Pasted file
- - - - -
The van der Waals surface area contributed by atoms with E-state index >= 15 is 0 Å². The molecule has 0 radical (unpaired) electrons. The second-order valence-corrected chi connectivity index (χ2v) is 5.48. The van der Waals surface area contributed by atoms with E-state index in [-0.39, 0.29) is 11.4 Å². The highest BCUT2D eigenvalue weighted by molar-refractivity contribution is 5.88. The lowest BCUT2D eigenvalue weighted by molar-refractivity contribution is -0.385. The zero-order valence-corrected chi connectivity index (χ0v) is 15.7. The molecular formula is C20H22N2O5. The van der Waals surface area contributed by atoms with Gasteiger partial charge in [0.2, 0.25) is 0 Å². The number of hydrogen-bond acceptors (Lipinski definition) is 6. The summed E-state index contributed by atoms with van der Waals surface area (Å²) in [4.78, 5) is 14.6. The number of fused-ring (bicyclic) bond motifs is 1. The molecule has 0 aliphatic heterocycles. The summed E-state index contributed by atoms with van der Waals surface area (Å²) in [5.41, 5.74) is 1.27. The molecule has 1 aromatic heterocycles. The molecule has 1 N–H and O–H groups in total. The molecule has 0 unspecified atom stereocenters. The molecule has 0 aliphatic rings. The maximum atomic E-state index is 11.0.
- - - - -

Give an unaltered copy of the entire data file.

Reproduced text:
The van der Waals surface area contributed by atoms with E-state index >= 15 is 0 Å². The molecule has 0 radical (unpaired) electrons. The second-order valence-corrected chi connectivity index (χ2v) is 5.48. The van der Waals surface area contributed by atoms with E-state index in [-0.39, 0.29) is 11.4 Å². The highest BCUT2D eigenvalue weighted by molar-refractivity contribution is 5.88. The lowest BCUT2D eigenvalue weighted by molar-refractivity contribution is -0.385. The zero-order valence-corrected chi connectivity index (χ0v) is 15.7. The molecular formula is C20H22N2O5. The van der Waals surface area contributed by atoms with Gasteiger partial charge in [0.2, 0.25) is 0 Å². The number of hydrogen-bond acceptors (Lipinski definition) is 6. The summed E-state index contributed by atoms with van der Waals surface area (Å²) in [4.78, 5) is 14.6. The number of fused-ring (bicyclic) bond motifs is 1. The molecule has 0 aliphatic heterocycles. The summed E-state index contributed by atoms with van der Waals surface area (Å²) in [5.41, 5.74) is 1.27. The molecule has 1 aromatic heterocycles. The molecule has 1 N–H and O–H groups in total. The molecule has 0 unspecified atom stereocenters. The molecule has 0 aliphatic rings. The maximum atomic E-state index is 11.0.